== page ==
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How to get a refund for recalled Tylenol

The company was slow to set up a procedure, but it now has a form on its website. Retailers are also issuing refunds.

By Teresa Mears May 3, 2010 1:36PM

When a unit of Johnson & Johnson recalled its liquid children’s cold medicines this weekend, it told parents to throw all the old medication away.

 

What the company did NOT tell parents was how to get a refund for the over-the-counter products, which cost $5 per bottle and up.

 

It merely told parents with questions to call the toll-free number of McNeil Consumer HealthCare.

 

Ron Lieber at The New York Times Bucks blog tried that Saturday. First, he got a three-minute recording about the recall and then the line went dead. A few hours later, he couldn’t get through at all. He wrote:

It had to have occurred to someone at McNeil that people were going to want to know how to get their money back. But rather than come right out and say on the first version of its website that it didn’t have a system set up quite yet to handle refunds, it simply said nothing. As a result, many parents probably threw the medicine in the trash, only to have to go digging through the banana peels and coffee grinds later when they discovered they needed information from the product labels in order to apply for refunds or coupons for replacement products.

The company has now put a form online you can use to request refunds or coupons for replacement products. If you have already thrown the products away and don’t have lot numbers, a company spokesperson contacted by the Times said refund requests would be handled on a case-by-case basis, so it’s worth calling. The number is (888) 222-6036.

Some customers have gotten refunds by returning the products to the stores where they were purchased. This is definitely the best first step with unopened bottles, and some stores are giving refunds for opened bottles, too.

 

“E.C.E.” of Virginia noted in a comment at the Bucks blog: “We had several bottles of the recalled products; some of the bottles were open, and some were not. I returned them to the grocery store I had purchased them at and was given a cash refund; no receipt needed.”

The recalled products included liquid infants’ and children’s Tylenol, Motrin, Zyrtec and Benadryl. You can find a complete list of all the recalled products here, and the Food and Drug Administration has additional information.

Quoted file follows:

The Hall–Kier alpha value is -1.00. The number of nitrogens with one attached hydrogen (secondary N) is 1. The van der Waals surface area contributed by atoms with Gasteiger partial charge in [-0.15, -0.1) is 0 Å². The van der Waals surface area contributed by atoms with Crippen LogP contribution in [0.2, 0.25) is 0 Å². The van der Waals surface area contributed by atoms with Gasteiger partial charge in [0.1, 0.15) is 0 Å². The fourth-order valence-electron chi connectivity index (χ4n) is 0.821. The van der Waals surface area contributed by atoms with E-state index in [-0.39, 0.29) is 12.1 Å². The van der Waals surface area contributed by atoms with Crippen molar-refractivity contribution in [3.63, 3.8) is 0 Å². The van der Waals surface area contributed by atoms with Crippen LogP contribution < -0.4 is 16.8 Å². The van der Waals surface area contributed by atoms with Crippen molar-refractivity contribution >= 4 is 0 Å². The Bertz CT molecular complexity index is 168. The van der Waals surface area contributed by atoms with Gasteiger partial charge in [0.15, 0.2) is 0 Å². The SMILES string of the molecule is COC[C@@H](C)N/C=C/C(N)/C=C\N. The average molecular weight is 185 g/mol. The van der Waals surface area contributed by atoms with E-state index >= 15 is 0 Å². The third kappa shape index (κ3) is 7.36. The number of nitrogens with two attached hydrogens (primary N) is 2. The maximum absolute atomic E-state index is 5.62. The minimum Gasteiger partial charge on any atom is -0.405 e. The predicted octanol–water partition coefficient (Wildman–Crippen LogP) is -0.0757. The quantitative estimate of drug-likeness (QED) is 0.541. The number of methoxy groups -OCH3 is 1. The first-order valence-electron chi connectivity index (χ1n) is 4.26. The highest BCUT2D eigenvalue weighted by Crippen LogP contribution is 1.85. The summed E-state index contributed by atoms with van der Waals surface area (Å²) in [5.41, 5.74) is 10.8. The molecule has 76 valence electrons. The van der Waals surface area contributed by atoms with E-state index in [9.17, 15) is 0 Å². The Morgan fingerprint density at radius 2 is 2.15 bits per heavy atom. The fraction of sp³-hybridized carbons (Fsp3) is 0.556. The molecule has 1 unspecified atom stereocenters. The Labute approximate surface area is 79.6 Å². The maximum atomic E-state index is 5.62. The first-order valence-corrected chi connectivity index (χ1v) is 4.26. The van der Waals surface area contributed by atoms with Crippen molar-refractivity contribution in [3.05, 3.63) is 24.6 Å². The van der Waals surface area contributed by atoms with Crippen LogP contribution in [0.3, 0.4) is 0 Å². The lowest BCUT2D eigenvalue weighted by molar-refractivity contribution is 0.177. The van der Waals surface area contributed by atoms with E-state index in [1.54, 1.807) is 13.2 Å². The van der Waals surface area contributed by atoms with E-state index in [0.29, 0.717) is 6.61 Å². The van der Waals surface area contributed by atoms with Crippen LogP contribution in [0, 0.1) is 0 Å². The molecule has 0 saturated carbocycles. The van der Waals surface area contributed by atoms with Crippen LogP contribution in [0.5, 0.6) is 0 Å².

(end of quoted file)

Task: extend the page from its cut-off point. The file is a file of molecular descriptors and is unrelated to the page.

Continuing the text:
According to the company and the FDA, the products are not believed to be dangerous and have not been blamed for deaths or illnesses. However, the company said the drugs, which are manufactured in the United States, had “manufacturing deficiencies” that could affect quality, purity or potency. Consumers were told to stop using the products immediately.

 

The company said some of the products may contain a higher concentration of the active ingredient, inactive ingredients that “may not meet internal testing requirements” or “tiny particles.”

 

The recall has raised questions for some consumers about whether name-brand products are any better than generic products, Natasha Singer wrote in The New York Times.

 

This is at least the fifth recall of McNeil products in the last year, including a previous recall of children’s products, the Times reported. Unlike in 1982, when Johnson & Johnson was praised for its quick and straightforward response to the deaths of customers from cyanide in Tylenol capsules that were tampered with after they left the company, Johnson & Johnson has been criticized for its handling of the most recent recalls.

 

“It’s very disturbing because you go to the store and buy the name brands thinking you are getting quality goods and then you find this out and you don’t know who to trust now,” Jennifer Perrotta of Massapequa, N.Y., told the Times. “You kind of lose confidence in the brand names you have been using for years.”

 

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